Transmission and absorption

Waves arriving at the interface (boundary) between two materials can be reflected, transmitted or absorbed.

The type of wave, its properties such as wavelength, and the difference between the two media will determine what happens to most of the wave energy.

Common examples of absorption of wave energy:

  • waves hitting the beach usually give most of their energy to the sand
  • sunlight landing on a face is mostly absorbed, warming the skin
  • sound waves hitting thick curtains give up their energy and the sound is muffled

Common examples of transmission of wave energy:

  • sea waves passing a shallow area continue with their energy mostly unchanged
  • light passing through a glass window continues with over 95% of its energy
  • ultrasound waves scanning a baby pass from flesh into bone and continue with enough energy for the machine to detect the echo

Effect of wavelength on absorption

Wavelength has a big effect on how much of a wave's energy is reflected, absorbed or transmitted at an interface.

For example, a greenhouse uses these differences to raise the temperature inside.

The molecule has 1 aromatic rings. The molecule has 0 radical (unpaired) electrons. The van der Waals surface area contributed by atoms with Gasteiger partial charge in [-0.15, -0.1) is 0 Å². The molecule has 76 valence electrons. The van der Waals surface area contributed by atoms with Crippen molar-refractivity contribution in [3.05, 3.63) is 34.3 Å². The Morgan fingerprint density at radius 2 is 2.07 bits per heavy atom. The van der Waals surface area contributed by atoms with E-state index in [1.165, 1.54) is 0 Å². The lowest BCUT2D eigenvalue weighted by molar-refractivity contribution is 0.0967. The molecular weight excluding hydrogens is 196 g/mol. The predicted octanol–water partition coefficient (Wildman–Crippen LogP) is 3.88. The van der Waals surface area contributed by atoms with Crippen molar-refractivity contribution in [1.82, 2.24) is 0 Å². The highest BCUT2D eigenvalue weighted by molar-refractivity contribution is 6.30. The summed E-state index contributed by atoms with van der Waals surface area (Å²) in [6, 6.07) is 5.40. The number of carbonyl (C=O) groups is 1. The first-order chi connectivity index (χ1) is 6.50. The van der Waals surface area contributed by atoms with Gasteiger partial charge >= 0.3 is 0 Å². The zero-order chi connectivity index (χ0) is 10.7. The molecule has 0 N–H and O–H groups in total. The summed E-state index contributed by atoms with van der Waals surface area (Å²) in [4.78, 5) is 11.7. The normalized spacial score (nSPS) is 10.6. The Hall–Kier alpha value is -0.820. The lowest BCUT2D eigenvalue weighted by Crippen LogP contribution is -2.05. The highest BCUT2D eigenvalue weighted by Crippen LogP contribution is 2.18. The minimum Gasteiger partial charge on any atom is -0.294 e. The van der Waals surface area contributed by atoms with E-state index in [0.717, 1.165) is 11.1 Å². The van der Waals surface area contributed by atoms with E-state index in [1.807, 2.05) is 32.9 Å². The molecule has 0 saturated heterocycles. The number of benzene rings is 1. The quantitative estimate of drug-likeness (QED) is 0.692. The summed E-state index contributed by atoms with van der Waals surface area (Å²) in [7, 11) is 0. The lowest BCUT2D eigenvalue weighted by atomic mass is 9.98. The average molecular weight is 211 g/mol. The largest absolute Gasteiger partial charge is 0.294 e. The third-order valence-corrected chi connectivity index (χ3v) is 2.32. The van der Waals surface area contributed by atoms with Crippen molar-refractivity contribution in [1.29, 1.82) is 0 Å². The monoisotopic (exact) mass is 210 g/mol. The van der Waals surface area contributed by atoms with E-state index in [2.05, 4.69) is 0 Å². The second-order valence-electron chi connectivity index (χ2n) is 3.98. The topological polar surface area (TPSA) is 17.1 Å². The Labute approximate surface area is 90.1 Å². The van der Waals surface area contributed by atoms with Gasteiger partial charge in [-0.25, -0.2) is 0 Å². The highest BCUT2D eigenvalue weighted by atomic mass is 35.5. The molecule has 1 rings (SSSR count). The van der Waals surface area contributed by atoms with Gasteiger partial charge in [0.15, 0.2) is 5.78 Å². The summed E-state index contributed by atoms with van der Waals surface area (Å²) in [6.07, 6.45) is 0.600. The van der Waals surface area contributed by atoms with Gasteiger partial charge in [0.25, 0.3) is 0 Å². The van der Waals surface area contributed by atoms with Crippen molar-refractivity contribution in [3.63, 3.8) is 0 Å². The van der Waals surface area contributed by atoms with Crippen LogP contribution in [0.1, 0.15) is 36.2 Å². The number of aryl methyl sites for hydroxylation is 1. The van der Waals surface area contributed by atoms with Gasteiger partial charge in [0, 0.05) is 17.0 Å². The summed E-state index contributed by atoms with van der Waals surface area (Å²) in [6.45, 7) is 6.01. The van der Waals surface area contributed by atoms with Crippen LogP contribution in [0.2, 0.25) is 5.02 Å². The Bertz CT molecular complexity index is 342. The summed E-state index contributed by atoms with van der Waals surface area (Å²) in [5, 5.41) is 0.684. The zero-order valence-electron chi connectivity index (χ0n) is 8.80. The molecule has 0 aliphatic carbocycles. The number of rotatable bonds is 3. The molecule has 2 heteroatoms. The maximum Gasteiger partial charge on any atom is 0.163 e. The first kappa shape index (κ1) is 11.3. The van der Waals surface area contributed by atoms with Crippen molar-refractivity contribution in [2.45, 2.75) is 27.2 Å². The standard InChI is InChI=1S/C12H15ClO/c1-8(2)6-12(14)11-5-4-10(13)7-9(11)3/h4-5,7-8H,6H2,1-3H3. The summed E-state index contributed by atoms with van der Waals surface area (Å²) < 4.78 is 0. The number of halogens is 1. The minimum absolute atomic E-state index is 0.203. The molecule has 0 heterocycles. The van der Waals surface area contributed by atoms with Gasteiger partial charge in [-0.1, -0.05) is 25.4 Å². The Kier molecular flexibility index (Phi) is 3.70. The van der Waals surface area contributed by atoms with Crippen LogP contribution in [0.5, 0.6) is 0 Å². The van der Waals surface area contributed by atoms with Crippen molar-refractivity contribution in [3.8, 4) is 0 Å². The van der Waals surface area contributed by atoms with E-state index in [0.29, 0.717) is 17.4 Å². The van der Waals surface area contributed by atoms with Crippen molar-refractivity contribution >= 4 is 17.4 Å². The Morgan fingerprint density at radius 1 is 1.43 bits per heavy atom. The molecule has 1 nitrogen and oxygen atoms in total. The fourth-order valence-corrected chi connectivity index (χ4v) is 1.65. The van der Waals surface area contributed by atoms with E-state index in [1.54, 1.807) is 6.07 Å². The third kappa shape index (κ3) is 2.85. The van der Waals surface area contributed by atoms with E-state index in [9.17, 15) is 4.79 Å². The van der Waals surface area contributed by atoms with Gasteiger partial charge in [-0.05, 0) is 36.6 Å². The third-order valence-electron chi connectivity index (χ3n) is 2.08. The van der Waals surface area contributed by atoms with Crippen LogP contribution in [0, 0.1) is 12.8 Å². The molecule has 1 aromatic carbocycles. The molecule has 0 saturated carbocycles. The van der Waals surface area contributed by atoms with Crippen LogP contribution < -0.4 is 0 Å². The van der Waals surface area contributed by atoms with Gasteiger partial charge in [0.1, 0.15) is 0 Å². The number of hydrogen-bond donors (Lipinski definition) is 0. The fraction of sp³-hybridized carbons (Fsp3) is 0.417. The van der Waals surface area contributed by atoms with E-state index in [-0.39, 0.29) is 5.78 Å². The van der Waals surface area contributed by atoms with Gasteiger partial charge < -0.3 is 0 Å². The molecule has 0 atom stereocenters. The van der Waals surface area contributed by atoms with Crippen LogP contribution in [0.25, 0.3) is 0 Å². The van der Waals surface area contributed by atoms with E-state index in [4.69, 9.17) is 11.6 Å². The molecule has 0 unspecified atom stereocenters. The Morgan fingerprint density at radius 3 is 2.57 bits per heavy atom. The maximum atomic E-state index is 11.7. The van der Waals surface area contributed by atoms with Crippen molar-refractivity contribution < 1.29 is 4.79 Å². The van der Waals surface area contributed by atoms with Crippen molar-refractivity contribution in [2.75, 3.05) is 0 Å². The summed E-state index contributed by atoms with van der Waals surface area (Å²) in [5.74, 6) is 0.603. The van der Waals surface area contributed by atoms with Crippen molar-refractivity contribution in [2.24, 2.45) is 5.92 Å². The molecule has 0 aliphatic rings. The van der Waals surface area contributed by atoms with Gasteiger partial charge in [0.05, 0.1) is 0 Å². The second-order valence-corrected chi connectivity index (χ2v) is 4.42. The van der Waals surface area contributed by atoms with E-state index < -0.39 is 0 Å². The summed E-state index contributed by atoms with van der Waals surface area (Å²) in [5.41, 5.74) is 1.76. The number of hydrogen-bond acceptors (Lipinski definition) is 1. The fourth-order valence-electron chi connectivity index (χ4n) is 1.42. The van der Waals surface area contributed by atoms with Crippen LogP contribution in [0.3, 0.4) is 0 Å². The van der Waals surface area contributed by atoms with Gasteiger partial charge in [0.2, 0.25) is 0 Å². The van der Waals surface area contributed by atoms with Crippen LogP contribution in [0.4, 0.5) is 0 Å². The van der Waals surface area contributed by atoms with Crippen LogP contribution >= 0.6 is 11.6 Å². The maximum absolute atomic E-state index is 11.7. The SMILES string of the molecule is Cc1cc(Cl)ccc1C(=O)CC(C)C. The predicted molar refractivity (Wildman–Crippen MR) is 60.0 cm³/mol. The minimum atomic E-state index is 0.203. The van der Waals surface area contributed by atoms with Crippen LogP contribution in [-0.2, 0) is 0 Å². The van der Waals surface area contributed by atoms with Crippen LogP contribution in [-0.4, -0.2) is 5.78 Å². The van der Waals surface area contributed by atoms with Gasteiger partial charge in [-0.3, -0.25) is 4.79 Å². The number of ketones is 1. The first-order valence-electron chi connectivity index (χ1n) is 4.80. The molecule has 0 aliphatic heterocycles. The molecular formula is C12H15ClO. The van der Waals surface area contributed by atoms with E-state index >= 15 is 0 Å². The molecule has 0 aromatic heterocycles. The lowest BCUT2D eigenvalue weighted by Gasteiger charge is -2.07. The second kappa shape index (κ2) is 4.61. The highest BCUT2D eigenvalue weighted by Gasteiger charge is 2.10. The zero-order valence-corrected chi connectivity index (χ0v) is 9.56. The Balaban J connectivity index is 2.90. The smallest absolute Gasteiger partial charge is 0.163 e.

Ultraviolet light has a very short wavelength, and this is mostly transmitted by the glass. The plants, soil and floor in the greenhouse mostly absorb ultraviolet, and their temperature rises.

The plants, soil and floor emit infrared light which has a longer wavelength that is mostly reflected by glass. The infrared cannot escape the greenhouse and reflects until it is re-absorbed by objects inside the greenhouse. The amount of energy in the greenhouse rises so its temperature increases.

Differences in wavelength have a big effect on how much of a wave’s energy is reflected, absorbed or transmitted at an interface. Diagram shows the path 3 types of radiation take through a greenhouse.
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